Why is China trying to revive ancient Silk Road?

The Silk Road is part of China’s 'One Belt, One Road,' an economic development strategy launched by Chinese president Xi Jinping in 2013.

Ebrahim Noroozi/AP/File
Chinese President Xi Jinping, right, shakes hands with Iranian President Hassan Rouhani in an official arrival ceremony, at the Saadabad Palace in Tehran, Iran.

The first cargo train from China to Iran arrived in Tehran on Monday, marking a milestone in reviving the ancient Silk Road trade route.

The 32-container train passed through Kazakhstan and Turkmenistan to Iran, taking 14 days (30 days less than a typical sea voyage between Shanghai and the Iranian port of Bandar Abbas) to complete the 6,462 mile journey from China’s eastern city of Wiyu.

The Silk Road – envisioned as a rail and sea route – is part of China’s “One Belt, One Road,” an economic development strategy, which has opened a new chapter of win-win cooperation between China and Iran, Xinhua reported.

“Countries along the Silk Road are striving to revive the ancient network of trade routes,” said Mohsen Pour Seyed Aghaei, president of the Islamic Republic of Iran Railways company, according to the Guardian. “The arrival in Tehran of the train in less than a fortnight has been an unprecedented achievement.”

"To revive the Silk Road Economic Belt, the launch of the train is an important move, since about 700 kms of trip has been done per day," he added.

The train will leave every month and the frequency will be increased if necessary, Iranian officials said.

The train arrived a few weeks after Chinese president Xi Jinping visited Iran, becoming the first global leader to do so since economic sanctions were lifted.

The $40 billion "One Belt, One Road" initiative – or simply the "Belt and Road" – is an initiative launched by Chinese President Xi Jinping in 2013. The project seeks to promote “common development, connectivity and co-operation, and it consists of two main components: the land-based Silk Road Economic Belt (SREB), which focuses on linking China with Europe through Central and Western Asia; and the 21st Century Maritime Silk Road (MSR), which is designed to connect China with Southeast Asian countries, Africa, and Europe,” according to Euroasia Industry.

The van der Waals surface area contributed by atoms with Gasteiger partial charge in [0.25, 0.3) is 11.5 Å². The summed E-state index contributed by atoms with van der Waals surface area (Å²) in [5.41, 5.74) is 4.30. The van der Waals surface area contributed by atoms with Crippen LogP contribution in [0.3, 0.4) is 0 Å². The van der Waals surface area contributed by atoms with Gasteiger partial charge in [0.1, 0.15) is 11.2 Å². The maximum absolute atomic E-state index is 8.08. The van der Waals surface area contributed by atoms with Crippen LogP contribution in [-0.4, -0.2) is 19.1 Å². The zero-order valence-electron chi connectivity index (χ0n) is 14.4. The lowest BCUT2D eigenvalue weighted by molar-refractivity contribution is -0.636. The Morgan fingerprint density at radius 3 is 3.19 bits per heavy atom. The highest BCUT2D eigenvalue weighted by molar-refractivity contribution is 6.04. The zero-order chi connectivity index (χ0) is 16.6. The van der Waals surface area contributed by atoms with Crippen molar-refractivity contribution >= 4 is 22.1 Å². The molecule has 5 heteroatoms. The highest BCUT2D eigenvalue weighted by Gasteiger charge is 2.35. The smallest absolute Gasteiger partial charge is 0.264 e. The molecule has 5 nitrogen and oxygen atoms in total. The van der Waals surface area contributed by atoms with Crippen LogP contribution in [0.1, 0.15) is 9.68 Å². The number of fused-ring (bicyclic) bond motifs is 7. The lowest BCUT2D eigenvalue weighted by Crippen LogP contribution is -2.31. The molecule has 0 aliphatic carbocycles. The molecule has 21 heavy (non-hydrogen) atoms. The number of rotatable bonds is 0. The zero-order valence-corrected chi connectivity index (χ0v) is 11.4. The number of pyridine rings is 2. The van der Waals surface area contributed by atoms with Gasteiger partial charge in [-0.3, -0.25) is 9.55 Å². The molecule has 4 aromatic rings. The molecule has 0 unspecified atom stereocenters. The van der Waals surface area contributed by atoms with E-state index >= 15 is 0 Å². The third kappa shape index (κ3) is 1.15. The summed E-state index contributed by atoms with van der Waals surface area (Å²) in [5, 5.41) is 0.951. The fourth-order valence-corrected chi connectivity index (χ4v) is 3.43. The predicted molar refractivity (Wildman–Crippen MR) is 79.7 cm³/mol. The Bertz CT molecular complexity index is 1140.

Amid criticism that its multi-billion dollar Silk Road initiative to revive ancient trade routes is a "geopolitical tool" aimed at extending influence, Beijing responded by dismissing the claims. The New York Times had written an article saying that Beijing's push to revive the ancient trade routes is causing geopolitical strains, with countries increasingly worried about becoming too dependent on China. Beijing’s Foreign Ministry spokesperson Lu Kang responded to the article by saying the "Belt and Road" is an open and inclusive initiative for regional cooperation and not a geopolitical tool, The Economic Times reported.

Since Mr. Xi announced the plan in his 2013 visit to Kazakhstan, Eurosia Industry reports, it has mushroomed into a significant policy and the centerpiece of the president’s international economic strategy.

While most analysts agree that the initiative will expand economic activities for nearby countries spread along the traditional Silk Road, some are unsure about the feasibility of the plan, pointing to the political unrest and insurgency in areas along the route of the Belt and Road, including China’s autonomous Xinjiang Uighur region (XUAR) – the emerging core zone of the Silk Road Economic Belt.

According to the Global Perspectives Magazine for International Cooperation, separatist groups in Xinjiang, such as the Uighurs’ East Turkistan Islamic Movement (ETIM) have forged links with militants and extremists in Pakistan, Afghanistan, and the Central Asian republics.

Analyst attribute the Xinjiang unrests to the economic divide between the Han-majority northern city of Urumqi and Uighur. As the Guardian reported, many “Uighurs feel like second-class citizens in Xinjiang, culturally, socially and economically discriminated against by the now-dominant Han."

Yet the plan could be the path to long-term stability for Xinjiang. A Chinese official was quoted saying that “Xinjiang will be the biggest beneficiary of the Silk Road,” and “will help it open up further, increase trade, tourism and other exchanges with neighboring countries,” according to the Guardian.

The Silk Road dates back to 220 BC, and was named after the lucrative Chinese silk trade that were central to business across the Asian continent, connecting China to the Mediterranean Sea. It was a significant player in the rise of both Eastern and Western civilizations, including China, India, Greece, Rome, and Persia.

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